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The Show Must Go On: How CNM Theater Students are Holding Performances in the Age of COVID-19

Everything is online, but there’s a twist to keep things interesting
The Show Must Go On: How CNM Theater Students are Holding Performances in the Age of COVID-19
A screenshot from the group's online rehearsal.

Aug 12, 2020

Many of you will probably remember those old “choose your own adventure” books from years ago where the story frayed in several directions and you could decide which plot line to follow. More recently, a similar trend popped up in live theater and audiences were able to tell the cast where to go. 

That format is something CNM theatre students decided to experiment with for the summer Coal Avenue Theatre Lab, where current students, alumni, and friends put on a summer production. With everything online, however, the group devised a clever audio theater production that will be live on the internet and allow the audience to steer.

“This idea of variable theater is pretty new and the students this summer are definitely on the cutting edge of what’s possible,” says Leonard Madrid, the CNM theater instructor who oversees the CAT Lab.

The theater group is currently recording final scenes while simultaneously editing others. The play is a romantic comedy called “Failing in Love: a Gorgon’s Guide to Dating” and follows a woman who moves to Albuquerque for a lover who turns out to be a myth.

“We chose a romantic comedy because that kind of story really allowed us to focus on character development as we wrote the multiple threads,” says Anastasia McArthur, one of the four student leads. “We’re excited to present something that’s more engaging than just a normal story. It’s hard to get people to tune in when they can just watch Netflix, so we’re hoping people who might not normally watch theater really enjoy this production.”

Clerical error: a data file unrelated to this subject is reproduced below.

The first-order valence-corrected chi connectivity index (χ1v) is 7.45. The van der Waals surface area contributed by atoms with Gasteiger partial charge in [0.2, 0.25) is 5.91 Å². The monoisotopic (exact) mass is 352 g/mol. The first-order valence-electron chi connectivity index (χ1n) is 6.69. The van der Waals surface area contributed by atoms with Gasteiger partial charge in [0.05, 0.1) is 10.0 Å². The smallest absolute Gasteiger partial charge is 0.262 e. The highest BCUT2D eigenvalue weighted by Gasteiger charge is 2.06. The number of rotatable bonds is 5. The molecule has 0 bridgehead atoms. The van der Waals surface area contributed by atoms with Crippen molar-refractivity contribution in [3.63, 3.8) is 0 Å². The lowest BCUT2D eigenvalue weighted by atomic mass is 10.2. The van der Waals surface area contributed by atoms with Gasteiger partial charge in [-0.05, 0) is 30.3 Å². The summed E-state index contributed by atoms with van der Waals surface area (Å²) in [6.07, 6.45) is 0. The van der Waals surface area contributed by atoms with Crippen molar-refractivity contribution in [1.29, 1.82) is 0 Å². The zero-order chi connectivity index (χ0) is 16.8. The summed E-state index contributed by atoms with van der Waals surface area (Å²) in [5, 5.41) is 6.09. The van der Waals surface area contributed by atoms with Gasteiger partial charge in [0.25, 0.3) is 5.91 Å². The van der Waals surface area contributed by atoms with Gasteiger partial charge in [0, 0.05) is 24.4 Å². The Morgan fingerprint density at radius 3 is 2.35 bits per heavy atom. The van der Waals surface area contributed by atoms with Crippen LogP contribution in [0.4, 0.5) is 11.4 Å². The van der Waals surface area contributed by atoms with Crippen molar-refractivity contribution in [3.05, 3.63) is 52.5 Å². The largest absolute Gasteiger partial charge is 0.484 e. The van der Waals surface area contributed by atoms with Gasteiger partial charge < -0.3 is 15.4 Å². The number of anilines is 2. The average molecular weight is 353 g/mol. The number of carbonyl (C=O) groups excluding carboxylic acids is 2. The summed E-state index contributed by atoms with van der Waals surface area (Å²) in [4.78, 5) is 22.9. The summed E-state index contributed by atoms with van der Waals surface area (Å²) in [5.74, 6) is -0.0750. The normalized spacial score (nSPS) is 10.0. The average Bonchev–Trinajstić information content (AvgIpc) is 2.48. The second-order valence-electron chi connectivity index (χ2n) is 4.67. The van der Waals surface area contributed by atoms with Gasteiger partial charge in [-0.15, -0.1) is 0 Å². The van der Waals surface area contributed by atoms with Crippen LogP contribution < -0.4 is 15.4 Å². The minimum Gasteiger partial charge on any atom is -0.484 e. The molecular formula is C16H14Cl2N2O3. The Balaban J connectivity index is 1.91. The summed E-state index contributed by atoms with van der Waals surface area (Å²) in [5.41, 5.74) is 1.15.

Like any play, there have been plenty of rehearsals. Instead of standing around a stage, the cast all sit at their computers and get feedback from the director. When it came time to record, each person had to find a quiet place, whether that was a closet or the bathroom. A local theater company lent everyone mics to help with audio quality, and scenes are being recorded directly to the internet or over a Zoom call.

It’s been hard to rehearse at home, but there are some advantages to an all-online production. Leonard says rehearsal scheduling is easier because people aren’t running to various classes. The overall cost was lower, and the online format gave the students more room to experiment.

“You can’t go down a hill on someone’s handlebars in live theater, but you can when it’s online,” he says.

Once scenes and editing wrap, the play will go online, via YouTube, at the end of this month (the link and show information will be on CNM.edu/cat). There will also be a student-designed art piece to accompany each thread of the story. Everyone is anxious to launch.

“There’s a lot of CNM blood, sweat, and tears going into this production and I’m really excited for people to participate because it’s completely different and really exciting,” Leonard says.